The estimated gross value of cotton lint and cotton seed in 2004-05 was $945.1m, a 26% increase on the previous year (table 14.27).
Crops and pastures cut for hay or silage
To counter Australia's seasonal conditions and unreliable rainfall, many farmers use hay and silage as methods of fodder conservation to supplement pasture and other natural sources of stockfeed.
Considerable areas are devoted to fodder crops and sown pastures, which are either used for grazing (as green feed) or harvested and conserved as hay or silage (table 14.28).
Sugar cane is grown commercially in Australia along the east coast over a distance of more than 2,000 kilometres from Maclean in northern New South Wales to Mossman in Queensland. More recently, it has also been grown in Western Australia.
More than 90% of sugar cane production occurs in Queensland (table 14.29), with 75% of the crop grown north of the Tropic of Capricorn.
Cattle, sheep and pigs are the main livestock grown in Australia and have been present since the earliest days of European settlement.
Cattle farming occurs in all states and territories. While dairy cattle are restricted mainly to southern and coastal districts, beef cattle are concentrated in Queensland and New South Wales.
Cattle numbers in Australia increased slowly during the 1960s and 1970s, despite seasonal changes and heavy slaughterings, to a peak of 31.8 mill. in 1976 (graph 14.33). Beef cattle production is often combined with cropping, dairying and sheep. In the northern half of Australia, cattle properties and herd sizes are very large, pastures are generally unimproved, fodder crops are rare and beef is usually the only product. The industry is more intensive in the south, with higher stocking rates per hectare, improved pastures and use of fodder crops, use of rotational grazing practices and increased inputs such as fertiliser and animal health products.
Drought conditions in the early-1980s led to a decline in the beef herd until 1984. For the next five years the size of the herd remained relatively stable. Between 1989 and 1998 cattle numbers increased gradually, despite unfavourable weather conditions continuing in many parts of Australia. After a slight decline in 1999, cattle numbers increased to a high of 27.9 mill. in 2002. Dry conditions over much of the country in 2002-03 saw cattle numbers fall by 4% to 26.7 mill. However, improved conditions in some regions resulted in numbers increasing by 3% to 27.5 mill. in 2003-04 and a further 1% to 27.8 mill. in 2004-05.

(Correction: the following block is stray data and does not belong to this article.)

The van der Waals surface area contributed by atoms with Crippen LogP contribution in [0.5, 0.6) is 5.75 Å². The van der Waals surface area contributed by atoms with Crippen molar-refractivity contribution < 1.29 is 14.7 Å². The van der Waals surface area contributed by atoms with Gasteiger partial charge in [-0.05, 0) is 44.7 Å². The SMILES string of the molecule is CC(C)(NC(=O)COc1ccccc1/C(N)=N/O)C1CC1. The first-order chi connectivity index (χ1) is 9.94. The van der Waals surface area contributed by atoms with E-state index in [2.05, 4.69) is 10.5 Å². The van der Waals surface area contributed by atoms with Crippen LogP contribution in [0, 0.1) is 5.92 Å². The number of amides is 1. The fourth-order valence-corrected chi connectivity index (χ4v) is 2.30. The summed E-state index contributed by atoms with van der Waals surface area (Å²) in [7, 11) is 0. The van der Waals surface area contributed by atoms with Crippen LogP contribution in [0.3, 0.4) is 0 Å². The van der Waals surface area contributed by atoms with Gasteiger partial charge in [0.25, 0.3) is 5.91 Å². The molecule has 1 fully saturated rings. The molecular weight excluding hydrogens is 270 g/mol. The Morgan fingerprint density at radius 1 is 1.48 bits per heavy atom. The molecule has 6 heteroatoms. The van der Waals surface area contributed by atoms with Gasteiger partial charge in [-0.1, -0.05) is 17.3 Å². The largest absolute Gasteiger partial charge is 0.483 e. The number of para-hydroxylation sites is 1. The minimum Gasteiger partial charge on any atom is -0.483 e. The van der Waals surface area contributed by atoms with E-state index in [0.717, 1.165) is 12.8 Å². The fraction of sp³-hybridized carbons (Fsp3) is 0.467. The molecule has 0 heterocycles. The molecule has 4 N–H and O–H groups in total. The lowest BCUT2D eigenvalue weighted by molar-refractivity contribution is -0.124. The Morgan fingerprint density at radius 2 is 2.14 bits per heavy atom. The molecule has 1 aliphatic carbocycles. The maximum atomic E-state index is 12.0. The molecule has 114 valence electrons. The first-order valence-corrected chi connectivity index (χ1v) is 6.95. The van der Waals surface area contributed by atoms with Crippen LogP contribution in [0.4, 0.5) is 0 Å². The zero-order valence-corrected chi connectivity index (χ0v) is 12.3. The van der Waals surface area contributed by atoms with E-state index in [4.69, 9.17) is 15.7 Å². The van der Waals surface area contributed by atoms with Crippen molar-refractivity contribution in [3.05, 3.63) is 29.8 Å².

Tables 14.31 and 14.32 show the number of cattle, by purpose and the number of cattle, by state and territory at 30 June for the period 2001-2005.
Sheep numbers reached a peak of 180 mill. in Australia in 1970 (graph 14.36). In general, numbers have fallen since then. Poor market prospects for wool after 1990 had a marked impact on the flock size with sheep numbers falling rapidly until 1995, after which there was a gradual decline until 1999. By 30 June 2003, sheep and lambs had fallen to 99.3 mill. with numbers being severely affected by drought conditions throughout much of the country. Improved conditions in 2003-04 saw numbers increase by 2% but in 2004-05 more climatic difficulties, mainly in New South Wales, caused a marginal fall in the total flock (tables 14.34 and 14.35).
Pig farming is a highly intensive industry. The majority of pigs are grown in specially designed sheds which provide a controlled environment conducive to the efficient production of large numbers of animals. Recent changes in the Australian pig industry have seen many smaller producers leave the industry and existing producers increase their size of operations in an attempt to remain viable. Over the last three years, the number of establishments reporting pigs has fallen 15% to 2,426 in 2004-05. In the same period, numbers of pigs have fallen 5% to 2.5 mill. largely due to the increased feed grain costs caused by the recent drought (table 14.37).
Poultry farming is a highly intensive industry, with the majority of poultry raised in large sheds which provide the birds with a stable environment protected from the elements. The poultry farming industry consists of two streams - meat production and egg production - both being major users of feed grains. Although the industry grew through the 1990's, there has been a 10% decline in the number of birds over the three years to 30 June 2005 (table 14.38).
Dairying is a major Australian agricultural industry. The estimated gross value of dairy production at farm-gate prices in 2004-05 was $3,194m (table 14.39), which was a 14% increase on the previous year and represented 9% of the gross value of agricultural production.
Most dairy production occurs in high rainfall coastal fringe areas where climate and natural resources allow production to be based on year-round pasture grazing. This enables efficient, low-cost milk production. With the exception of several inland river schemes, pasture growth generally depends on natural rainfall. Feedlot-based dairying is expanding, although it remains uncommon.